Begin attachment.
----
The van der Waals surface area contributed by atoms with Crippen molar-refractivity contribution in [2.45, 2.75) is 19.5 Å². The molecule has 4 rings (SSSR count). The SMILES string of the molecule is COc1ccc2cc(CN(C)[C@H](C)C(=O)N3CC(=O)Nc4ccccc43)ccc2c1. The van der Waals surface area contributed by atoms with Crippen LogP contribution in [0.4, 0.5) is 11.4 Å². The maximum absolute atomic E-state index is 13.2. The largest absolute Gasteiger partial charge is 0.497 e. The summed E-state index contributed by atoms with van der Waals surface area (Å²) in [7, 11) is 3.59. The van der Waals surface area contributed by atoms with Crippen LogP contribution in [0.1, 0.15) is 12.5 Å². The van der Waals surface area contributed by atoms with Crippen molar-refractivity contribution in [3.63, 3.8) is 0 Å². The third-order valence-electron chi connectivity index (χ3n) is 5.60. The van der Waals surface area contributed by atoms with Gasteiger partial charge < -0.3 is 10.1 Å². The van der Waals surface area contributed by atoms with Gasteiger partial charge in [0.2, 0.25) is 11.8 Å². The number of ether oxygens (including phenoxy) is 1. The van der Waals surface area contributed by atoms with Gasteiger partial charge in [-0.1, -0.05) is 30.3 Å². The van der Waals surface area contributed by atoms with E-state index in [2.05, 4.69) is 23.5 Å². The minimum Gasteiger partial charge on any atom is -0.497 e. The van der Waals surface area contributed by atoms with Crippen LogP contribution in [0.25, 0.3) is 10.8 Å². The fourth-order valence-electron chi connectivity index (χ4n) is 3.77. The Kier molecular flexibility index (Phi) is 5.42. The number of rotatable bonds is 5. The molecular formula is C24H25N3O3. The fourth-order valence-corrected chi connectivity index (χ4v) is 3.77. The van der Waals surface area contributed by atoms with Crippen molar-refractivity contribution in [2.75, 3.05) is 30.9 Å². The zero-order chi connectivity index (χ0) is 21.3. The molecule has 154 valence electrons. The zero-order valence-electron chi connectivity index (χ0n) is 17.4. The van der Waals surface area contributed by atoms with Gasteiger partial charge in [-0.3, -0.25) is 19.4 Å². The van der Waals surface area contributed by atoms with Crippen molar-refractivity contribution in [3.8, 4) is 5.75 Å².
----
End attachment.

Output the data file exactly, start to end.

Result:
The van der Waals surface area contributed by atoms with Crippen molar-refractivity contribution in [2.45, 2.75) is 19.5 Å². The molecule has 4 rings (SSSR count). The SMILES string of the molecule is COc1ccc2cc(CN(C)[C@H](C)C(=O)N3CC(=O)Nc4ccccc43)ccc2c1. The van der Waals surface area contributed by atoms with Crippen LogP contribution in [0.4, 0.5) is 11.4 Å². The maximum absolute atomic E-state index is 13.2. The largest absolute Gasteiger partial charge is 0.497 e. The summed E-state index contributed by atoms with van der Waals surface area (Å²) in [7, 11) is 3.59. The van der Waals surface area contributed by atoms with Crippen LogP contribution in [0.1, 0.15) is 12.5 Å². The van der Waals surface area contributed by atoms with Crippen molar-refractivity contribution in [3.63, 3.8) is 0 Å². The third-order valence-electron chi connectivity index (χ3n) is 5.60. The van der Waals surface area contributed by atoms with Gasteiger partial charge < -0.3 is 10.1 Å². The van der Waals surface area contributed by atoms with Gasteiger partial charge in [0.2, 0.25) is 11.8 Å². The number of ether oxygens (including phenoxy) is 1. The van der Waals surface area contributed by atoms with Gasteiger partial charge in [-0.1, -0.05) is 30.3 Å². The van der Waals surface area contributed by atoms with E-state index in [2.05, 4.69) is 23.5 Å². The minimum Gasteiger partial charge on any atom is -0.497 e. The van der Waals surface area contributed by atoms with Crippen LogP contribution in [0.25, 0.3) is 10.8 Å². The fourth-order valence-electron chi connectivity index (χ4n) is 3.77. The Kier molecular flexibility index (Phi) is 5.42. The number of rotatable bonds is 5. The molecular formula is C24H25N3O3. The fourth-order valence-corrected chi connectivity index (χ4v) is 3.77. The van der Waals surface area contributed by atoms with Crippen molar-refractivity contribution in [2.75, 3.05) is 30.9 Å². The zero-order chi connectivity index (χ0) is 21.3. The molecule has 154 valence electrons. The zero-order valence-electron chi connectivity index (χ0n) is 17.4. The van der Waals surface area contributed by atoms with Gasteiger partial charge in [-0.3, -0.25) is 19.4 Å². The van der Waals surface area contributed by atoms with Crippen molar-refractivity contribution in [3.8, 4) is 5.75 Å².